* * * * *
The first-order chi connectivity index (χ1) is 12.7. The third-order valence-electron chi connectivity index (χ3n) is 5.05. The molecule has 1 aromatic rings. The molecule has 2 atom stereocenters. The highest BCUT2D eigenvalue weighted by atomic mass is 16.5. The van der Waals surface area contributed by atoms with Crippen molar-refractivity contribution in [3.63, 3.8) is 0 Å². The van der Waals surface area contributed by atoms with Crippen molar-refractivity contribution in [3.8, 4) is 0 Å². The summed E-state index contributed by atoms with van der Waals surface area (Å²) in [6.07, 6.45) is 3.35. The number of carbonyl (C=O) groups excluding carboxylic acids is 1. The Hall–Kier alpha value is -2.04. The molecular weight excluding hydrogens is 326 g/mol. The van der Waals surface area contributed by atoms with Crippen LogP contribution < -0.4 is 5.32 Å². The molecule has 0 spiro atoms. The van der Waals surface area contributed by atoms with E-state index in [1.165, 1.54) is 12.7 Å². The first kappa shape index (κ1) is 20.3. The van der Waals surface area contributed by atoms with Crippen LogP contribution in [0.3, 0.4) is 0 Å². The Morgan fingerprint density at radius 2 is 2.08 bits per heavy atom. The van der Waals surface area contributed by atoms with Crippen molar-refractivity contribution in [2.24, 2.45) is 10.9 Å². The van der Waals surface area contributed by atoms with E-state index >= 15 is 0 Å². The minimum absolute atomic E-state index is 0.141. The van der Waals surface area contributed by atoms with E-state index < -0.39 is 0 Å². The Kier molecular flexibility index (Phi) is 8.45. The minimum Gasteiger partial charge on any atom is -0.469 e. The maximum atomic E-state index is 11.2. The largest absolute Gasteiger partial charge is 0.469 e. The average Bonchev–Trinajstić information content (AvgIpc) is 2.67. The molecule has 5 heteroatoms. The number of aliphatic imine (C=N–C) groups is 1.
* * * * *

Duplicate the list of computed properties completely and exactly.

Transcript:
The first-order chi connectivity index (χ1) is 12.7. The third-order valence-electron chi connectivity index (χ3n) is 5.05. The molecule has 1 aromatic rings. The molecule has 2 atom stereocenters. The highest BCUT2D eigenvalue weighted by atomic mass is 16.5. The van der Waals surface area contributed by atoms with Crippen molar-refractivity contribution in [3.63, 3.8) is 0 Å². The van der Waals surface area contributed by atoms with Crippen molar-refractivity contribution in [3.8, 4) is 0 Å². The summed E-state index contributed by atoms with van der Waals surface area (Å²) in [6.07, 6.45) is 3.35. The number of carbonyl (C=O) groups excluding carboxylic acids is 1. The Hall–Kier alpha value is -2.04. The molecular weight excluding hydrogens is 326 g/mol. The van der Waals surface area contributed by atoms with Crippen LogP contribution < -0.4 is 5.32 Å². The molecule has 0 spiro atoms. The van der Waals surface area contributed by atoms with E-state index in [1.165, 1.54) is 12.7 Å². The first kappa shape index (κ1) is 20.3. The van der Waals surface area contributed by atoms with Crippen LogP contribution in [0.3, 0.4) is 0 Å². The Morgan fingerprint density at radius 2 is 2.08 bits per heavy atom. The van der Waals surface area contributed by atoms with Crippen molar-refractivity contribution in [2.24, 2.45) is 10.9 Å². The van der Waals surface area contributed by atoms with E-state index >= 15 is 0 Å². The minimum absolute atomic E-state index is 0.141. The van der Waals surface area contributed by atoms with E-state index < -0.39 is 0 Å². The Kier molecular flexibility index (Phi) is 8.45. The minimum Gasteiger partial charge on any atom is -0.469 e. The maximum atomic E-state index is 11.2. The largest absolute Gasteiger partial charge is 0.469 e. The average Bonchev–Trinajstić information content (AvgIpc) is 2.67. The molecule has 5 heteroatoms. The number of aliphatic imine (C=N–C) groups is 1.